Wednesday, July 28, 2021

At the Far Reaches of the FAN Club


Could it be that the Irish stuck together in such an unlikely immigrant destination as Indiana? Searching through the census reports for each of the Kelly brothers—my father-in-law's great-grandmother's siblings—revealed nothing more than "farmer" or "laborer" for occupation. There had to be some way to deduce their origin in Ireland, and why they chose to migrate to Indiana.

Pressing my way through every branch of the extended Kelly family, looking at every census record and every other document I could find, I found myself far removed from the immediate family when I finally stumbled upon a clue. But was it a clue about the Kelly family? Or just a detail about the family of an in-law?

The youngest Kelly sibling was Ann, the one whose birth year kept changing with each decade's enumeration. She was the one who married Barnard Doyle, the son of neighboring Irish immigrants. While Ann was still living with her widowed mother and siblings in nearby Warren County in 1860, Barnard was at home on his parents' property in Tippecanoe County.

The head of that household was an Irish immigrant farmer by the name of Joseph Doyle. Unlike the few other Irish settlers in the area at that time, Joseph owned the property he was farming. He also had arrived in America earlier than the Kelly family, best I can tell, for his son Barnard had been born in Ohio about 1840.

What was handy about finding Barnard in his parents' household in the 1860 census was the confirmation of his father's identity, for at the end of their lives, both men ended up far from Indiana, buried in Kansas. Although Barnard's 1882 headstone was not helpful in that it mangled the name of the place in Ohio where he had been born, locating his father's memorial in the same cemetery proved more useful—if, that is, he turns out to be a part of the Kellys' "FAN Club" that led them to settle in Indiana, the Friends, Associates, and Neighbors in their personal circles.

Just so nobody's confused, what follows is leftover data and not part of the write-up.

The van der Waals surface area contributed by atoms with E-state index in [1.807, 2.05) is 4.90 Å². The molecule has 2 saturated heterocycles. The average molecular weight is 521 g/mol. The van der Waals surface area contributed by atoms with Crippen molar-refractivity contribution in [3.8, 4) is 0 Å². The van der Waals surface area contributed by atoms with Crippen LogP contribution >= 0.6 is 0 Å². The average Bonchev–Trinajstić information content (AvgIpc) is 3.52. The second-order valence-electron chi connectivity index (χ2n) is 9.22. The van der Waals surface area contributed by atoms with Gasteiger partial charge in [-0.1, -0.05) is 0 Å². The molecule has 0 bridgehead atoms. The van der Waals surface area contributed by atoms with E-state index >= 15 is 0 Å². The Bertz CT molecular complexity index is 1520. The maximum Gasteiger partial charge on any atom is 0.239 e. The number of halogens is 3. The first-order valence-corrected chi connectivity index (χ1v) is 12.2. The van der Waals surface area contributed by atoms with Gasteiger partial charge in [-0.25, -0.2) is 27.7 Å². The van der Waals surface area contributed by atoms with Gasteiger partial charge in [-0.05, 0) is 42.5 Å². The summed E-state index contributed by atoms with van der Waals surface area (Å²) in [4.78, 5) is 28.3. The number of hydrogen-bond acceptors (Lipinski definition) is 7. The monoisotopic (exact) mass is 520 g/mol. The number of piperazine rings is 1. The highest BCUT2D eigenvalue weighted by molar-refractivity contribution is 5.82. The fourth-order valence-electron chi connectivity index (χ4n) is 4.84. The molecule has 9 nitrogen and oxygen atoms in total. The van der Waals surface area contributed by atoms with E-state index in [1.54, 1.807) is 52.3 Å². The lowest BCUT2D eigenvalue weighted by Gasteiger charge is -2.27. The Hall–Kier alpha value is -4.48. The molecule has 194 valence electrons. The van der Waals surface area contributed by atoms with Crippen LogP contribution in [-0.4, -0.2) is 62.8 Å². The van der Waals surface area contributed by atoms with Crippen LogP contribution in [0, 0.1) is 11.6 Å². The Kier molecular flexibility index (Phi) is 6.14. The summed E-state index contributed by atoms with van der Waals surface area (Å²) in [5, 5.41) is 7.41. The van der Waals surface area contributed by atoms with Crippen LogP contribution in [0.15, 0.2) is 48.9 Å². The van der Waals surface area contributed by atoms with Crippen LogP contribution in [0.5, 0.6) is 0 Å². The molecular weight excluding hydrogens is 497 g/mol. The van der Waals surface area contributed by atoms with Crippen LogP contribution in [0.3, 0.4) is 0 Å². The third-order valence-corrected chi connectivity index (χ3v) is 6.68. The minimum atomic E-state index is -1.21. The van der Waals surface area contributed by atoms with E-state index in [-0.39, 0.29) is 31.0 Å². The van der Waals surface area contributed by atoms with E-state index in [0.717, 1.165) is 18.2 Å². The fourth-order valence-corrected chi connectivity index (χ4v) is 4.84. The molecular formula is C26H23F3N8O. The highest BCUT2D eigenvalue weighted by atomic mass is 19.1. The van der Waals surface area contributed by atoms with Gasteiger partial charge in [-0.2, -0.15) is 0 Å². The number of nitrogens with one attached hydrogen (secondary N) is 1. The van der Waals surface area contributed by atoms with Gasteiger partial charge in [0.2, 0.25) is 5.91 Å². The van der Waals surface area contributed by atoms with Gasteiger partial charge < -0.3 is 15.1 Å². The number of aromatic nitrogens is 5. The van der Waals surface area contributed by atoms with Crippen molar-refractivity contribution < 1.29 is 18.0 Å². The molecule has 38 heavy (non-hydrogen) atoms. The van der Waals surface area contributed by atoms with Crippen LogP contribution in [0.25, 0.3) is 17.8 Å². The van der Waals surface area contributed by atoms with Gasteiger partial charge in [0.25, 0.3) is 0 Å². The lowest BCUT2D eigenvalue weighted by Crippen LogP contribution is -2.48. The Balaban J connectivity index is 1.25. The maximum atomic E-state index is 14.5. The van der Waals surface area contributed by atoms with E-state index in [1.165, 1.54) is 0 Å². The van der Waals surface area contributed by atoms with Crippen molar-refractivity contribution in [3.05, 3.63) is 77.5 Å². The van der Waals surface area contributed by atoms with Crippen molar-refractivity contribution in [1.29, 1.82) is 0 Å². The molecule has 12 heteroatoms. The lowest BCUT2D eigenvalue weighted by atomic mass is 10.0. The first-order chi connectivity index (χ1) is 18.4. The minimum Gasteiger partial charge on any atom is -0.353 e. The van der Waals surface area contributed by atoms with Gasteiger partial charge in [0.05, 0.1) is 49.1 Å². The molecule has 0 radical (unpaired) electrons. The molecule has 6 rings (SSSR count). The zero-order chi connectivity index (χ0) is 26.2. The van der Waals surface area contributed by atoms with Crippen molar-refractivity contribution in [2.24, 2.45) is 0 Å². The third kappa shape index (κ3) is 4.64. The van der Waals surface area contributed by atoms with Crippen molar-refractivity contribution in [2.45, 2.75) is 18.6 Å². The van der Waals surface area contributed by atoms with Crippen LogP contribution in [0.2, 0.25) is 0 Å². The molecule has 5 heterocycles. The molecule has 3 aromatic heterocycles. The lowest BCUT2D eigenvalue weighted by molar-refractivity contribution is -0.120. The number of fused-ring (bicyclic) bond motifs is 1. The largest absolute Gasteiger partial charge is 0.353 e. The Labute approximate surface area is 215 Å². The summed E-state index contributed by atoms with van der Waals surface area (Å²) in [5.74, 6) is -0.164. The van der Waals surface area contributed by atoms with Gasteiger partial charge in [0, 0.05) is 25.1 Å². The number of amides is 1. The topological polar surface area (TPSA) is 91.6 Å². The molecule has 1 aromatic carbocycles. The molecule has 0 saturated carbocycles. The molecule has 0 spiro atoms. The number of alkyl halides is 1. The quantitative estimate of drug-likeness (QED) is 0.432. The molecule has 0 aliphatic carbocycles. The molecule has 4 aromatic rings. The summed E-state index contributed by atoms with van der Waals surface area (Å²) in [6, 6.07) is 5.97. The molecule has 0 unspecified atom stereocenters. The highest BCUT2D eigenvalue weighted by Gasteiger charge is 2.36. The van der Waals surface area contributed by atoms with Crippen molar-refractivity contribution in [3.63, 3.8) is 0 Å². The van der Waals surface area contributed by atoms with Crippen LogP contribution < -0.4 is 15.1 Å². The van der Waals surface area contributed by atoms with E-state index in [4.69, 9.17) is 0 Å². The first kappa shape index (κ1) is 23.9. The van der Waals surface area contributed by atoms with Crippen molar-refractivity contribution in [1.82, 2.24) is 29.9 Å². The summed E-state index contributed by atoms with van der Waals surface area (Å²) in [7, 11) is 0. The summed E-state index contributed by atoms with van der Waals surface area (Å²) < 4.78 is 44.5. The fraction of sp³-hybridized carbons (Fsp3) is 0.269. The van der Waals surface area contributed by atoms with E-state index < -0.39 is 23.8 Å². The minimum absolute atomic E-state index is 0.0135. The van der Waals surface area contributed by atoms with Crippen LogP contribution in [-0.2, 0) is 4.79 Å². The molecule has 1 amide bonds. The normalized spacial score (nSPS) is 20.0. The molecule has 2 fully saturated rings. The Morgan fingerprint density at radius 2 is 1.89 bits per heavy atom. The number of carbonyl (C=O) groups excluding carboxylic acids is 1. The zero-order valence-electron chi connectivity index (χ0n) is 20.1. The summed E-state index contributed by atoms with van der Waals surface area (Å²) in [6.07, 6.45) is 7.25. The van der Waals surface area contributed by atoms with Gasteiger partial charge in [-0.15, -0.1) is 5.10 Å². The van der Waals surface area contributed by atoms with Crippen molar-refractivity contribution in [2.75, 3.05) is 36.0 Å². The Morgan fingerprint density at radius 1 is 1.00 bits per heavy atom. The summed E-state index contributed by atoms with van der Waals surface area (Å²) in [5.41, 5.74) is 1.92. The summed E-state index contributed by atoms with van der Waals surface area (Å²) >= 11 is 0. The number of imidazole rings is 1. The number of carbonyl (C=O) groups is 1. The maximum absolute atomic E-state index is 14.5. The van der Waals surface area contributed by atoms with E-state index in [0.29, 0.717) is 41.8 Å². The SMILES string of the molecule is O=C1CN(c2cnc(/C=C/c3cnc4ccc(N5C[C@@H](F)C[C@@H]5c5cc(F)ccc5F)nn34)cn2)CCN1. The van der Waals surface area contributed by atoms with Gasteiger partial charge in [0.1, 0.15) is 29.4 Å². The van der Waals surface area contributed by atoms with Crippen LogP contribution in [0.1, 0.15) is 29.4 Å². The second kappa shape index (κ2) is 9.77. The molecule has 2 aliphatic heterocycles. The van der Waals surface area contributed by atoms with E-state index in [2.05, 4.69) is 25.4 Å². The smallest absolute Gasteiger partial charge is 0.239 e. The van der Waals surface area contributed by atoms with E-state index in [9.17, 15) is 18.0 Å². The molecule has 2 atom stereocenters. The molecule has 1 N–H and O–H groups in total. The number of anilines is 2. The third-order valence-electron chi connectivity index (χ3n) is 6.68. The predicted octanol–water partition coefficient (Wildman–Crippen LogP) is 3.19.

Why? Because, like so many other Irish who died in America, Joseph Doyle had one detail included on his headstone: his origin in Ireland. Dying in 1885, only a few years after his son, Joseph made sure that anyone considering his final resting place knew that he was "born in Ferban, Kings Co. Ireland."

Of course we'll have to unpack that statement somewhat, before we can determine the place he once called home. The name Kings County is not what that area is called in the country of Ireland today. Now, it is known as County Offaly.

The designation of "Ferban" needs some revision, as well. A slight spelling rearrangement yields the currently correct town name of Ferbane.

That, however, is only the origin of my father-in-law's great-grandmother's youngest sister's father-in-law—admittedly a stretch. The question then becomes: did the Irish coming to Indiana immigrate as a cluster? Or independently of their fellow townspeople? Could Joseph Doyle have been a front runner for several of his neighbors back in County Offaly, leading them to a better life in the improbable destination of Lafayette, Indiana? This may be a challenge to determine, but there are more resources to consider.

Such is the process of research. 

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